Employee directory – the next generation

July 11, 2008 by

Back in March I wrote about the potential of the employee directory as a richer, more dynamic tool on the intranet. It’s one topic we’ve been focussing on in the IBF research programme and are just about to publish a (member only) report written by Stephan Schillerwein on the next generation of employee directories – or “wave three” as we’re calling it. While “wave two” already sees the employee directory as a robust “killer application” on the intranet, “wave three” represents a leap forward in features and functionality. In a nutshell…

“The fundamental change in wave three is that the intranet (focused on content) and the directory (focused on people) are growing together. Thus content and people are put into context… people do not come to an intranet for content per se; instead, they are looking for answers to their questions, which can come either from content or from people.”

Many of the features of a “wave three” directory incorporate elements of social networking tools, such as: skills and interests, recent blog posts, favourites, presence information and network of colleagues or friends. But it can also incorporate other functionality such as specific views for managers and HR to manage talent and performance more easily.

The report goes on to look at the two core elements of a “wave three” directory:

integrate everything: integrate as many relevant systems as possible to provide a full and automatically updated picture of people and all their activities (as compared to people having to manually enter what they are doing or have done)

link everything: connect and transparently link people, content and context in order to display every relation between them. Thus, multiple options and perspectives for every piece of information or person can be provided, serving many different information needs and ‘views of the world’.”

And cites the potential benefits of developing the employee directory in this way:

  • faster location of expertise leading to increased productivity
  • enhanced collaboration, creating new ideas and value
  • improved organisational ability to manage talent and change
  • support for a corporate culture that encourages
  • collaboration, knowledge sharing, trust and openness
  • improved satisfaction and engagement of employees, especially those used to social networking on the web
  • reduced email load
  • employees can build trusted networks and communities, giving them greater control over the information and communication they are subjected to
  • security of information because employees are not driven to use web-based social networking for work purposes.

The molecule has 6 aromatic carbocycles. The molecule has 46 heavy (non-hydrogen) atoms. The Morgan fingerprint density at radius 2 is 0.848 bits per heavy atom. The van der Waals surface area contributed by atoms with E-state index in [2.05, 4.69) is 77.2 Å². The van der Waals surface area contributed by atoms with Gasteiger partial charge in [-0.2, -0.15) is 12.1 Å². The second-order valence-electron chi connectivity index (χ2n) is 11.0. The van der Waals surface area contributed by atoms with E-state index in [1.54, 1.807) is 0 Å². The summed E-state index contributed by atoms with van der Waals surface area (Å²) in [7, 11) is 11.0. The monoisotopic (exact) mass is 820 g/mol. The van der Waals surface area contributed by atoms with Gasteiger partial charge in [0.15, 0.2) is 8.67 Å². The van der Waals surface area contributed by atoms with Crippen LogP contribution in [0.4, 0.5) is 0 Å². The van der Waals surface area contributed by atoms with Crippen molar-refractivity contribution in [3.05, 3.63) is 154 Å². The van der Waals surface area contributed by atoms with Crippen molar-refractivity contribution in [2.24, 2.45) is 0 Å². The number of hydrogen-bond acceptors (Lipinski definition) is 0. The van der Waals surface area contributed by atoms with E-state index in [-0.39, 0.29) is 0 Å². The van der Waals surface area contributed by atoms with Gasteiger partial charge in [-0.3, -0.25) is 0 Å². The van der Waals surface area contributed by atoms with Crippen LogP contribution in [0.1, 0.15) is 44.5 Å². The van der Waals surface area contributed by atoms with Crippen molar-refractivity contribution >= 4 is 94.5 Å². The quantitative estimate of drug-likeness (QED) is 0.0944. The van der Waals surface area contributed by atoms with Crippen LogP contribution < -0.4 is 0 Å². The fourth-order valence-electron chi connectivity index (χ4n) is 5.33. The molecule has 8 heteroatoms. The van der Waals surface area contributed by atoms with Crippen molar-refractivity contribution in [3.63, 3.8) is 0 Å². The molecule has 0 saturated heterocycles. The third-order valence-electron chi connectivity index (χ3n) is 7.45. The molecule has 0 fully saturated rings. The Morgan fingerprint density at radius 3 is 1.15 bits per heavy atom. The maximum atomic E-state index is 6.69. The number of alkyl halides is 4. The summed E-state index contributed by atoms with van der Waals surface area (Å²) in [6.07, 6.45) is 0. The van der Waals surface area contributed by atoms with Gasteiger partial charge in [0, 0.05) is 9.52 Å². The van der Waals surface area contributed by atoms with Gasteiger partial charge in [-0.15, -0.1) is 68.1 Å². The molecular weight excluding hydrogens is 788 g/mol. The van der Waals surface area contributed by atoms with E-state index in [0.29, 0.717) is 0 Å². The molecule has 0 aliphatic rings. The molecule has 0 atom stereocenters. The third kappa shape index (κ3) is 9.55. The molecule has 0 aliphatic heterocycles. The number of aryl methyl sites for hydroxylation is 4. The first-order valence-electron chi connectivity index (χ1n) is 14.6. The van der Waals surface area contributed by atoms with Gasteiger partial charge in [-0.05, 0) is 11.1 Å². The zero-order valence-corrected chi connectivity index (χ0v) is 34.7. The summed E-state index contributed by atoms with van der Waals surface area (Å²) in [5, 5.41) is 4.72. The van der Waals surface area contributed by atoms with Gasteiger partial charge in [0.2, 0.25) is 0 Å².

As well as looking at the benefits, several very interesting case studies, and recommendations for deploying this kind of directory, the report also looks at the challenges that this may involve. One of these challenges is the management of privacy and data, that may vary across different operating countries for a global organization – a challenge that is addressed with a combination of clear policies, making some elements voluntary and a preparedness to follow through on any breach of the policy.

Another challenge is encouraging people to contribute actively to the directory, something that many organisations struggle with even in a “wave two” style directory. Personally, I wonder how this challenge of getting people to update their profile may change though as social networking behind the firewall becomes more accepted and integrated? I recently drew the following diagram, partly inspired by an article I read on ‘Elements of the Social Software Stack’, to show social software tools in context of their use. In this model, the profile page (of the employee directory in a ‘behind the firewall’ scenario) seems to form a foundation for the various interactions and activities via social networking tools and the building of personal credibility through them. It brings together everything that constitutes my “presence” online as an individual.


In the most connected organizations, will efforts to encourage contribution be superceded by the desire to build personal credibility driving a proactive approach to contributing content to the profile page? And given the nature of the “wave three” directory, should we even be calling it an “employee directory” at the next stage? It seems a very formal name for a tool that increasingly integrates less formal content (mind you, so does “intranet” for that matter).

Categorised in: Uncategorized

Nancy Goebel

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